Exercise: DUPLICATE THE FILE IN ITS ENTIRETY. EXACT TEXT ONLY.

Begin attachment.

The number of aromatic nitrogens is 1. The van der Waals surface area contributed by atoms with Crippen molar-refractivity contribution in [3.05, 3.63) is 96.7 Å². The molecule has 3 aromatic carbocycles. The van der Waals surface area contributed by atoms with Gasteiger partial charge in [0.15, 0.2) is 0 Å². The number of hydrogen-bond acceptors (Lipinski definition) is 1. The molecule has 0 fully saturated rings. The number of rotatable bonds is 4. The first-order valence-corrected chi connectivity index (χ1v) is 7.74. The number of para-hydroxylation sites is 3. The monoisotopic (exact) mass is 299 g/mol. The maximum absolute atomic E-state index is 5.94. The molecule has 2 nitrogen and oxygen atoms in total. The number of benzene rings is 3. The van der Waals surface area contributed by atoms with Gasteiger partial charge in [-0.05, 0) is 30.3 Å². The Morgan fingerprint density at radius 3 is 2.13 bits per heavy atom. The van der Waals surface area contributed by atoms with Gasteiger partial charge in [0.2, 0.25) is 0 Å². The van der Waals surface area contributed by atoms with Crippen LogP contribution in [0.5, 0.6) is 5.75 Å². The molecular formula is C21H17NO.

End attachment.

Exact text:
The number of aromatic nitrogens is 1. The van der Waals surface area contributed by atoms with Crippen molar-refractivity contribution in [3.05, 3.63) is 96.7 Å². The molecule has 3 aromatic carbocycles. The van der Waals surface area contributed by atoms with Gasteiger partial charge in [0.15, 0.2) is 0 Å². The number of hydrogen-bond acceptors (Lipinski definition) is 1. The molecule has 0 fully saturated rings. The number of rotatable bonds is 4. The first-order valence-corrected chi connectivity index (χ1v) is 7.74. The number of para-hydroxylation sites is 3. The monoisotopic (exact) mass is 299 g/mol. The maximum absolute atomic E-state index is 5.94. The molecule has 2 nitrogen and oxygen atoms in total. The number of benzene rings is 3. The van der Waals surface area contributed by atoms with Gasteiger partial charge in [-0.05, 0) is 30.3 Å². The Morgan fingerprint density at radius 3 is 2.13 bits per heavy atom. The van der Waals surface area contributed by atoms with Gasteiger partial charge in [0.2, 0.25) is 0 Å². The van der Waals surface area contributed by atoms with Crippen LogP contribution in [0.5, 0.6) is 5.75 Å². The molecular formula is C21H17NO.